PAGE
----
Skip to main content

cfgr separates logic from data

Project description

cfgr

Build Status

Install

pip install cfgr

Usage

Create at cfgr.json file (see examples below) and run;

python -m cfgr.app

Wait, what is this?

pycfgr is part of a cross-language exploration in search of new ways to create software systems.

pycfgr builds on the work of earlier projects;

The cfgr module provides a set of APIs that encourage separation of configuration from logic. It helps organising the application logic in small, modular components and lets you put those together through configuration (json) files to create complex systems.

The approach borrows concepts from Visual Programming Languages (VPLs) which generally let you create instances of pre-built building blocks and connect them together to perform complex tasks. pycfgr translates these concepts back into a text-based development workflow.

MaxMSP Blueprints TouchDesigner

three well known examples of VPLs (from left to right); Cyling '74's Max, Unreal Engine's Blueprints and Derivative's TouchDesigner

Why?

  • A text-based workflow using standard formats (like JSON) allows for the most flexible/customizable development pipelines and benefit of massive set of available tools (version control systems, text-editors, IDEs, command-line, ssh, etc.).
  • Removing configuration (as much as possible) from your application code keeps the code clear and concise.
  • Enforcing a modular component structure encourages best practices like the single responsibility principle and writing modular code that is truly reusable.
  • Separating configuration from the logic provides possiblity to make and actuate changes at runtime (from minor properties to major application structures).

Some history

Motivation for this exploration came from many years of experience in professional software development, specifically non web-based UI software development in C++ and Java using frameworks like OpenFrameworks, Cinder and Processing and noticing patterns of repetition, both in code and in general workflow. This experience lead to, initially, the JavaLibUiBuilder which builds on top of a UI framework (JavaLibUi, inspired by the ofxInterface library for OpenFrameworks/C++), which started the concept of building and configuring application logic from json config files (which feels a bit like writing CSS from a web-page).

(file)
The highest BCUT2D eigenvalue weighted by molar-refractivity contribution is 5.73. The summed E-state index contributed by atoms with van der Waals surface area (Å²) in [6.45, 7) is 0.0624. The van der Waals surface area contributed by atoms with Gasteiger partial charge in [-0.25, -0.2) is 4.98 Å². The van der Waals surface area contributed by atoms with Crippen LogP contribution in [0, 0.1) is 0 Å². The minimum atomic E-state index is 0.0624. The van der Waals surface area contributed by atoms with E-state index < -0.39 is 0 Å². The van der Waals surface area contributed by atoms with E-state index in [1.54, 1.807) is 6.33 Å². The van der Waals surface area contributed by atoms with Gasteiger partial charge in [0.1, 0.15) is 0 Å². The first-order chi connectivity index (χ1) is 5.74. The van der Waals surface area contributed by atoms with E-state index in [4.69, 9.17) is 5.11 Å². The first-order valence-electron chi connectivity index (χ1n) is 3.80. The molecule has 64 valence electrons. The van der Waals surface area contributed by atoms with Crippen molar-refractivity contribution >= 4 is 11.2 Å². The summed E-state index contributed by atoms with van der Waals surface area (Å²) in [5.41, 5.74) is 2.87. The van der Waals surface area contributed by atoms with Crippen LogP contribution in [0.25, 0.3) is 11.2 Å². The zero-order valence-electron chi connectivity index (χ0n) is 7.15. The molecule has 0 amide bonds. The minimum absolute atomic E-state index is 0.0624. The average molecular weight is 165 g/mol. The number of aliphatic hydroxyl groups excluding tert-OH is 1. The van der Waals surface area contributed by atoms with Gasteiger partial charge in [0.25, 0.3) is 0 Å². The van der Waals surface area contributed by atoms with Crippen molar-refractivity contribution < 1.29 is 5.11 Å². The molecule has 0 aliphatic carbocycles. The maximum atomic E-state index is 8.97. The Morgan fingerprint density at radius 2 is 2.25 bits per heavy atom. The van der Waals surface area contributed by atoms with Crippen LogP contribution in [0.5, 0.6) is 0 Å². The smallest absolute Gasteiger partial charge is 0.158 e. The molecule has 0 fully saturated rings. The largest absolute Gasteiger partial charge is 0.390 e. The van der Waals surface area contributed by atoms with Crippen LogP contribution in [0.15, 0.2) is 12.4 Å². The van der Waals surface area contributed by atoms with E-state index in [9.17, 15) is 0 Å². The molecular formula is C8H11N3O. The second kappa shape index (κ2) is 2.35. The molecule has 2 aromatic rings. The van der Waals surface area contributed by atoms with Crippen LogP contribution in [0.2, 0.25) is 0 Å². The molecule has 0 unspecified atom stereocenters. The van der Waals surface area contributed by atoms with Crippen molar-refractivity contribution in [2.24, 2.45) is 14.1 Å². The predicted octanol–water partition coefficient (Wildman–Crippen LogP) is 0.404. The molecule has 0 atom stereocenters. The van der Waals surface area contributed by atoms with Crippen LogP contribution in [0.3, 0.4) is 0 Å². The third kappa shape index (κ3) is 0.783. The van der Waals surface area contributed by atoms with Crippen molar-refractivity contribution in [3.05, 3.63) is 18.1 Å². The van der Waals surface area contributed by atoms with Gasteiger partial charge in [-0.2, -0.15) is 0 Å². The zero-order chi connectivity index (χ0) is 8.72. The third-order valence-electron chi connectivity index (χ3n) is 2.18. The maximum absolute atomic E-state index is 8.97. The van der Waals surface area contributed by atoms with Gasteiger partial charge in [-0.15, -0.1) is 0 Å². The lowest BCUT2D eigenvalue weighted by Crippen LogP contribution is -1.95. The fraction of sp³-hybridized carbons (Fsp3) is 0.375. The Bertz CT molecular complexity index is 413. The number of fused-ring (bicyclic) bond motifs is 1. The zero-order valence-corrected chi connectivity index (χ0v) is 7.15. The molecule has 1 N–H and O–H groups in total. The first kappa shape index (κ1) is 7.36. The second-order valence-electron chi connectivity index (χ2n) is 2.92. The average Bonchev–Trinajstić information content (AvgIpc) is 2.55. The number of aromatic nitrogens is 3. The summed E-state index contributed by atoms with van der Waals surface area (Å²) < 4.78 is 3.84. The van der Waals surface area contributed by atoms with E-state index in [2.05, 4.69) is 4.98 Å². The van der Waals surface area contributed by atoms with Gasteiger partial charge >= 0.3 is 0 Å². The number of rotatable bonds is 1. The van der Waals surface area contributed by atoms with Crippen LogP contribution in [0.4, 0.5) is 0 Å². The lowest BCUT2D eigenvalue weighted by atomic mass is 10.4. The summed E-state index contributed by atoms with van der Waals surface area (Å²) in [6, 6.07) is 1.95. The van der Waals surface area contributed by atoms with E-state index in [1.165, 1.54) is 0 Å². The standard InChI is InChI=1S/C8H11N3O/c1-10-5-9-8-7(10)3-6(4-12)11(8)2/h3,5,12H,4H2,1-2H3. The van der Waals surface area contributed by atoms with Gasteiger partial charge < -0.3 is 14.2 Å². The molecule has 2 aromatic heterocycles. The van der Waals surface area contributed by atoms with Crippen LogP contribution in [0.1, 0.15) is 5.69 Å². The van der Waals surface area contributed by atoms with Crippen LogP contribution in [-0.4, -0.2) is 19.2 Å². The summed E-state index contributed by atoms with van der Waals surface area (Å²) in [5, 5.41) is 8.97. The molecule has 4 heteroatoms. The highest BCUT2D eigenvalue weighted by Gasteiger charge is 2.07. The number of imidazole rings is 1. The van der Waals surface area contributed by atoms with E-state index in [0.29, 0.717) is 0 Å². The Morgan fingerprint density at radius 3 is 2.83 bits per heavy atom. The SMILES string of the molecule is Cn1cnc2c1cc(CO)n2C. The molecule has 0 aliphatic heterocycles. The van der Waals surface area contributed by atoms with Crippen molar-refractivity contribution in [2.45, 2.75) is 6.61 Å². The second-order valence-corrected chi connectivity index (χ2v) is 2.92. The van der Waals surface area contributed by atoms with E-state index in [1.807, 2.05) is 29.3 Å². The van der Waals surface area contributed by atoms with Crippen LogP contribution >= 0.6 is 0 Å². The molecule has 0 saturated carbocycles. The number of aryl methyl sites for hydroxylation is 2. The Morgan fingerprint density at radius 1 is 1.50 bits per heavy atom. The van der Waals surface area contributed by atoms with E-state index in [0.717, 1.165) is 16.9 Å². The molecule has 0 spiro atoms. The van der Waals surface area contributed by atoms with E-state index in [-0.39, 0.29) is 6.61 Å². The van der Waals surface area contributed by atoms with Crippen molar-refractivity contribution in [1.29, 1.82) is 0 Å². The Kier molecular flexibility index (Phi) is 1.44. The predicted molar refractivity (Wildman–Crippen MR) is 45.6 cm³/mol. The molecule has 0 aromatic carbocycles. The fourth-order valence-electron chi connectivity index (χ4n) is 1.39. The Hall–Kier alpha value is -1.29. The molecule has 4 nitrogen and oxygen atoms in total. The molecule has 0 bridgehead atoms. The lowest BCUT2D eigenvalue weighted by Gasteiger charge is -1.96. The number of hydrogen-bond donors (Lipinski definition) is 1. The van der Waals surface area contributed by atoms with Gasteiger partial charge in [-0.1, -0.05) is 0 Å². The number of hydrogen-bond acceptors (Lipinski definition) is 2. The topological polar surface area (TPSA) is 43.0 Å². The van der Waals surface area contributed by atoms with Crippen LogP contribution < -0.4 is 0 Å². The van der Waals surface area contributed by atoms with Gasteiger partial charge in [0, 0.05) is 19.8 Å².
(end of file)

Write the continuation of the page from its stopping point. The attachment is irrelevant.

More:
This concept was translated into C++ using in the ciCMS package for the Cinder framework and extended to provide "native" events and states to further reduce the amount of custom application code that needs to be written to make the different components communicate.

Examples

Below are some basic examples, see the examples folder for more.

Each of these configurations can be invoked by saving them as a json file and then running:

python -m cfgr.app --data <path/to/configuration.json>

Hello World

{
  "App": {"started":"#sayhello", "stop":"#stopapp"},
  "App.string": {"value": "Hello World!", "in-emit":"#sayhello", "out-emit":"#print,#stopapp"},
  "App.Print": {"on": "#print"}
}

Send OSC messages

The below configuration will send an OSC /play message to 127.0.0.1:3002 at an interval of 30 seconds (30000 milliseconds).

{
  "App": {"started":"#start_play_interval", "update":"#update_play_interval"},
  "App/Interval": {"start": "#start_play_interval", "ms":30000, "update":"#update_play_interval", "action":"#send_play"},
  "App/OscOut": {"host": "127.0.0.1", "port": 3002, "in-send": "#msg"},
  "App/OscOut/OscMessage": {"address": "/play", "in-send": "#send_play", "out-send": "#msg"}
}

Web-interface for remote control

The below configuration starts an HTTP server on port 8080 that serves all files in the ./public folder via the 127.0.0.1:8080/static url and provides two remote control operations via its "API endpoints": /api/start and /api/stop.

{
  "App": {"started": "#starthttp"},
  "App/HttpServer": {"port": 8080, "request-out":"#httprequest", "start":"#starthttp"},
  "App/HttpServer/static": {"type":"HttpScope", "scope":"/static", "request-in": "#httprequest", "servePath": "./public"},
  "App/HttpServer/api": {"type":"HttpScope", "scope":"/api", "request-in": "#httprequest", "unscoped":"#apirequest"},
  "App/HttpServer/api/start": {"type":"HttpScope","scope":"/start", "request-in": "#apirequest", "match": "#action_start", "response":200, "verbose": true},
  "App/HttpServer/api/stop": {"type":"HttpScope","scope":"/stop", "request-in": "#apirequest", "match": "#action_stop", "response":200, "verbose": true},

  "App/string": {"value": "STARTED, woohoo!", "in-emit":"#action_start", "out-emit":"#print"},
  "App/string": {"value": "STOPPED, boring :/", "in-emit":"#action_stop", "out-emit":"#print"},
  "App/Print": {"on": "#print"}
} 

Project details


Download files

Download the file for your platform. If you're not sure which to choose, learn more about installing packages.

Files for cfgr, version 0.0.3
Filename, size File type Python version Upload date Hashes
Filename, size cfgr-0.0.3.tar.gz (18.0 kB) File type Source Python version None Upload date Hashes View

Supported by

Pingdom Pingdom Monitoring Google Google Object Storage and Download Analytics Sentry Sentry Error logging AWS AWS Cloud computing DataDog DataDog Monitoring Fastly Fastly CDN DigiCert DigiCert EV certificate StatusPage StatusPage Status page